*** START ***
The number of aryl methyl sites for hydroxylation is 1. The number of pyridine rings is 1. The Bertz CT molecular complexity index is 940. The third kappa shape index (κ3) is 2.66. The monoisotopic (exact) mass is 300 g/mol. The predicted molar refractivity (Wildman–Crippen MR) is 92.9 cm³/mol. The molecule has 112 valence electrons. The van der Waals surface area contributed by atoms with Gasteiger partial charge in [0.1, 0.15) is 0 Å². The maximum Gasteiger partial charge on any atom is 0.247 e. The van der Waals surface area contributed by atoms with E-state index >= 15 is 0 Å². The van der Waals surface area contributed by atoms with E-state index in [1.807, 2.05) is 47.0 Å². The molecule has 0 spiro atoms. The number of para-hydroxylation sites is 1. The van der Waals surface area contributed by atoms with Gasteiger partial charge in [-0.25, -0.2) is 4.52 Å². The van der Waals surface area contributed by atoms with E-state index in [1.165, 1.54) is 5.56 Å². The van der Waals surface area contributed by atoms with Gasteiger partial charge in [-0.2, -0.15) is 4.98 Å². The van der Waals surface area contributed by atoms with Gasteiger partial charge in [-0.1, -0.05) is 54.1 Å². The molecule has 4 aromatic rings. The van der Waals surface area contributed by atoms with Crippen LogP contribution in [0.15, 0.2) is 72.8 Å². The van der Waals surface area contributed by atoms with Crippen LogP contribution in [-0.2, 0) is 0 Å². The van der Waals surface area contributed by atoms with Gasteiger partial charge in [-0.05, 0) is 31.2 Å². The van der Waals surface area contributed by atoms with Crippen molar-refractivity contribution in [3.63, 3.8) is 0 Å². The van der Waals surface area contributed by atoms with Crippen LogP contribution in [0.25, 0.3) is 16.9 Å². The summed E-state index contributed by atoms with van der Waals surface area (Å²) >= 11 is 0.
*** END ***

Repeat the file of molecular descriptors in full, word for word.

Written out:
The number of aryl methyl sites for hydroxylation is 1. The number of pyridine rings is 1. The Bertz CT molecular complexity index is 940. The third kappa shape index (κ3) is 2.66. The monoisotopic (exact) mass is 300 g/mol. The predicted molar refractivity (Wildman–Crippen MR) is 92.9 cm³/mol. The molecule has 112 valence electrons. The van der Waals surface area contributed by atoms with Gasteiger partial charge in [0.1, 0.15) is 0 Å². The maximum Gasteiger partial charge on any atom is 0.247 e. The van der Waals surface area contributed by atoms with E-state index >= 15 is 0 Å². The van der Waals surface area contributed by atoms with E-state index in [1.807, 2.05) is 47.0 Å². The molecule has 0 spiro atoms. The number of para-hydroxylation sites is 1. The van der Waals surface area contributed by atoms with Gasteiger partial charge in [-0.25, -0.2) is 4.52 Å². The van der Waals surface area contributed by atoms with E-state index in [1.165, 1.54) is 5.56 Å². The van der Waals surface area contributed by atoms with Gasteiger partial charge in [-0.2, -0.15) is 4.98 Å². The van der Waals surface area contributed by atoms with Gasteiger partial charge in [-0.1, -0.05) is 54.1 Å². The molecule has 4 aromatic rings. The van der Waals surface area contributed by atoms with Crippen LogP contribution in [0.15, 0.2) is 72.8 Å². The van der Waals surface area contributed by atoms with Crippen LogP contribution in [-0.2, 0) is 0 Å². The van der Waals surface area contributed by atoms with Gasteiger partial charge in [-0.05, 0) is 31.2 Å². The van der Waals surface area contributed by atoms with Crippen molar-refractivity contribution in [3.63, 3.8) is 0 Å². The van der Waals surface area contributed by atoms with Crippen LogP contribution in [0.25, 0.3) is 16.9 Å². The summed E-state index contributed by atoms with van der Waals surface area (Å²) >= 11 is 0.